Pictures: Brother Peter Narwadan and Mascha van Kleef. On YouTube you can also view a video capturing the ambiance of the store in Manado, created by Brother Peter Narwadan and Brother Lambertus Kato’o. You can find the video on with the keywords ‘CMM Indonesia toko rohani’, or scan the QR code with your phone.

Brother Danny Latumahina, store manager.



Bibles and books on spirituality.

Brother Lambertus Kato’o engrossed in a book.

The Brothers Rosario and Trisno consider the selection of books.



Statues of saints, chasubles, books and much more!

The store also carries school uniforms, and supplies for Don Bosco School Manado.

Mary and Jesus are well represented here.

A sticker of Mary is always a welcome present.

The Brothers Danny and Lambertus.



ON A JOURNEY WITH GOD The Congregation of Brothers CMM was founded on August 25, 1844. Since then, the brothers have travelled a long historic journey together with their compassionate God. The apostolate of the Congregation in the world has always been inspired by the mercy we ourselves have received from God. God wants us to be his instruments in helping and serving others. Saint Vincent, our patron saint, is our example. Vincent de Paul did not hesitate to say that divine Providence is a reality that we can rely on.

Divine Providence The generosity of God towards the Congregation of the Brothers CMM can also be identified as divine Providence of the merciful God. We experience and enjoy God’s mercy continuously through the growth and development of the Congregation. Consciously or not, we believe that our development and the continued support that we experience comes from God’s guidance and love.

Spirit of mercy Because of God’s merciful love, God has sent and still sends his spirit to mankind, so that his love can spread through us and be experienced by everyone who believes in him. The same spirit was also experienced and accepted by our founder Joannes Zwijsen. It inspired him to start the Congregation of the Sisters SCMM and the Brothers CMM. ‘Bishop Joannes Zwijsen wanted the spirit of the Lord to reign in his foundations and to animate them thoroughly’ (Const. I, 1).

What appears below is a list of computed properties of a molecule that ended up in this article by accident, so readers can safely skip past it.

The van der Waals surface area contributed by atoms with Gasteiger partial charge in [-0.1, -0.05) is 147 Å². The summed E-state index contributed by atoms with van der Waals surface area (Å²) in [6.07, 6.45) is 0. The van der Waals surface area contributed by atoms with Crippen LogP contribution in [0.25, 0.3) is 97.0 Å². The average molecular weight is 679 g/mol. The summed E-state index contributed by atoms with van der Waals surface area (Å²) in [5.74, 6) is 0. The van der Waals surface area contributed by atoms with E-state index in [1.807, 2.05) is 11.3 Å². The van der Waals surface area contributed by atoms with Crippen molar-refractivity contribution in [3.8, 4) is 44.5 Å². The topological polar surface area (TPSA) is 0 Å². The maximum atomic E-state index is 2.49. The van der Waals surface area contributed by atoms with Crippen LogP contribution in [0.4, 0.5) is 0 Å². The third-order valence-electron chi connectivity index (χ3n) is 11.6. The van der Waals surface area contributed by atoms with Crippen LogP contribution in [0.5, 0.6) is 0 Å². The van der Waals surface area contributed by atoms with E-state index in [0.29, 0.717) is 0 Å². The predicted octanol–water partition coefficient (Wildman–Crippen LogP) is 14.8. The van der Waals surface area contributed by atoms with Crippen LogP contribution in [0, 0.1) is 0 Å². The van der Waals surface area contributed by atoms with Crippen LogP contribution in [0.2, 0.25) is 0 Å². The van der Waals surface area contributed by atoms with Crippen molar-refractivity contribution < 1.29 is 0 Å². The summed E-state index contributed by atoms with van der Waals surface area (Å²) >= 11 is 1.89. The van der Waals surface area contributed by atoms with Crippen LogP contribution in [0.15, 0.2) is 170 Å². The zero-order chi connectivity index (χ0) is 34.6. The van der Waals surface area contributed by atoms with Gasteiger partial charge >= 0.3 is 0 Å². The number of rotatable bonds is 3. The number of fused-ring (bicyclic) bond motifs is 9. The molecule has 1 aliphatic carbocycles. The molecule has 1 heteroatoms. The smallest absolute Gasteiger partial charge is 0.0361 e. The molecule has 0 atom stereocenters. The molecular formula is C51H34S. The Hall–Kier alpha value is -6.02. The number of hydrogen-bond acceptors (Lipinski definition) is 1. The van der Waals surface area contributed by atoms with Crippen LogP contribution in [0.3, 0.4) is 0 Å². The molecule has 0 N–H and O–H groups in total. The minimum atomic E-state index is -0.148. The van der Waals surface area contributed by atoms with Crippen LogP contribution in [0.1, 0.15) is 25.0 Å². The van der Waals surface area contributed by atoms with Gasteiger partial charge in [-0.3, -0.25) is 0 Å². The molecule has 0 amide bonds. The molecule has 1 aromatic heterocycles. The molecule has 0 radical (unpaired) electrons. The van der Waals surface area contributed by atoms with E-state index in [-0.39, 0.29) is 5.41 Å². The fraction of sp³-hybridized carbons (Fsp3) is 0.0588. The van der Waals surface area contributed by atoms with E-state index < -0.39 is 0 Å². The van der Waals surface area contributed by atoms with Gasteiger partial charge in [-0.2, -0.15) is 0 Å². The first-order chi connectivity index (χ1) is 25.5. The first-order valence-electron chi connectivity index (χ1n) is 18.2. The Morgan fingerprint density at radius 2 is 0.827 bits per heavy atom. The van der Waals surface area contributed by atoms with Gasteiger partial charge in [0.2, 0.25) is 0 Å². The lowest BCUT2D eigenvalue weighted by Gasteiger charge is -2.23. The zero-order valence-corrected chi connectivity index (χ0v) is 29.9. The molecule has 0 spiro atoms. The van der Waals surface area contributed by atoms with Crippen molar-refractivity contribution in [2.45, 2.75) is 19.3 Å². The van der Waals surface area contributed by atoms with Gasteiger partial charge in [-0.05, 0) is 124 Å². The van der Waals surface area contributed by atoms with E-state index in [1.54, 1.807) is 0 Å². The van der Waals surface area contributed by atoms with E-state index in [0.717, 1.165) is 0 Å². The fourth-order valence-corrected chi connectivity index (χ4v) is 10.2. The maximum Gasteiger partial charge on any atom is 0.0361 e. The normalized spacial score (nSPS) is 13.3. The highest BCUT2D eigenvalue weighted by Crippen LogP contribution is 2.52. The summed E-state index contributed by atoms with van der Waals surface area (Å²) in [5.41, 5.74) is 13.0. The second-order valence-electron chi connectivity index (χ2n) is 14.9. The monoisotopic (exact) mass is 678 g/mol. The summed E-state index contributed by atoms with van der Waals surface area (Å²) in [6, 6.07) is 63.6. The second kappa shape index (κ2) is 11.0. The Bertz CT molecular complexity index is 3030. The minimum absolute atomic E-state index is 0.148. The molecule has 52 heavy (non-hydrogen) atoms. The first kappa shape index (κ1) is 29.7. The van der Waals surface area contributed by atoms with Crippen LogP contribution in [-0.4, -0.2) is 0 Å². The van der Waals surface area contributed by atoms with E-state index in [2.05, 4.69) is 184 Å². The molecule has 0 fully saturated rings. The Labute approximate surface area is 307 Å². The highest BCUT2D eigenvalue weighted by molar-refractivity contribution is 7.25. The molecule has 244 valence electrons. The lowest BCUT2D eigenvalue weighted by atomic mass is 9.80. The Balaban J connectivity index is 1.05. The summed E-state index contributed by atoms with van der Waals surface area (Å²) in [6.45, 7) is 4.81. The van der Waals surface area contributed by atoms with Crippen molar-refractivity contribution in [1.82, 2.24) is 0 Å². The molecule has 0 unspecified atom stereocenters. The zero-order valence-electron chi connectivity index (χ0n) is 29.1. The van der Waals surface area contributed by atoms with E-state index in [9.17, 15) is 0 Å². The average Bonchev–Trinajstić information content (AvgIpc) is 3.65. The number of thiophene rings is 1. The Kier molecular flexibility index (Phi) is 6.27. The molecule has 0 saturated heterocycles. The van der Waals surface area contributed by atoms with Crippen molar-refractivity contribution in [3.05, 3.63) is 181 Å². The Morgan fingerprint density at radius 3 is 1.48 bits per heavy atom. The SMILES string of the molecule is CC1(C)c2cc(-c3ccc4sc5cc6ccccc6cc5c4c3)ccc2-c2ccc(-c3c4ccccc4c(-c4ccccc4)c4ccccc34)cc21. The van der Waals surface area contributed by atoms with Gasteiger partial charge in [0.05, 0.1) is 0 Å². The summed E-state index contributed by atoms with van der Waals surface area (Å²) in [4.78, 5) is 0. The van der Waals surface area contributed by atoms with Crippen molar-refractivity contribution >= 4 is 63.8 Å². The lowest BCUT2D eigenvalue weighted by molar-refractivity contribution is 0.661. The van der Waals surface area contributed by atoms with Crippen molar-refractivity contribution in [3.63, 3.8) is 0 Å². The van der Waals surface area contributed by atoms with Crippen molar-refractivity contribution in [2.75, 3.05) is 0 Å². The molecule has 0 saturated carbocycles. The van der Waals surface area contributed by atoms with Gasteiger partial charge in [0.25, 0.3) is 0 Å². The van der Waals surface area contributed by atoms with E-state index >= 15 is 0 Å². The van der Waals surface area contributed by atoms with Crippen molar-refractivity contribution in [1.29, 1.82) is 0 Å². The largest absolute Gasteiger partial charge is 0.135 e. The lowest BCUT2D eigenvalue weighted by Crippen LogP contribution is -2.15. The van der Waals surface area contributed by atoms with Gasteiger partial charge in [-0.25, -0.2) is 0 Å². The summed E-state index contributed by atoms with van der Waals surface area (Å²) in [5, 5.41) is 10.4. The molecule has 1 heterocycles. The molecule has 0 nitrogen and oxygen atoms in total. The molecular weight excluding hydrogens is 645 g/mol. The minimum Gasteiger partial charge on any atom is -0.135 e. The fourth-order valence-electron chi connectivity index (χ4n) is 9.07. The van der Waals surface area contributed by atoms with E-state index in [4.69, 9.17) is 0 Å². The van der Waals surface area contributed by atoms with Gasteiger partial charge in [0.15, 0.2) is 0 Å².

Our task: to be moved by mercy The founder of the Congregation realised that the spirit of the Lord was powerful and that this spirit was imbued in the foundation, the existence, and the continuation of the journey of the Congregation. God’s spirit is the most important guide of the Congregation while confronting the waves and storms on its pilgrimage. God’s spirit is also the fire that illuminates and encourages the members of the Congregation when they experience darkness or despair. Our Congregation is present and established because of God’s mercy and it is our task to be ‘moved by mercy’. ‘We consider it to be our task to co-operate in building a more humane world, to devote ourselves to the Kingdom of justice and peace. Concrete wants and human needs called our Congregation into existence. Being of service is our task in life.’ (Const. I, 27-29). This was our task from the beginning, and it still is today. In our journey through history we are part of the history and current events of the Divine Mission. Brother Lambertus Kato’o (Indonesia)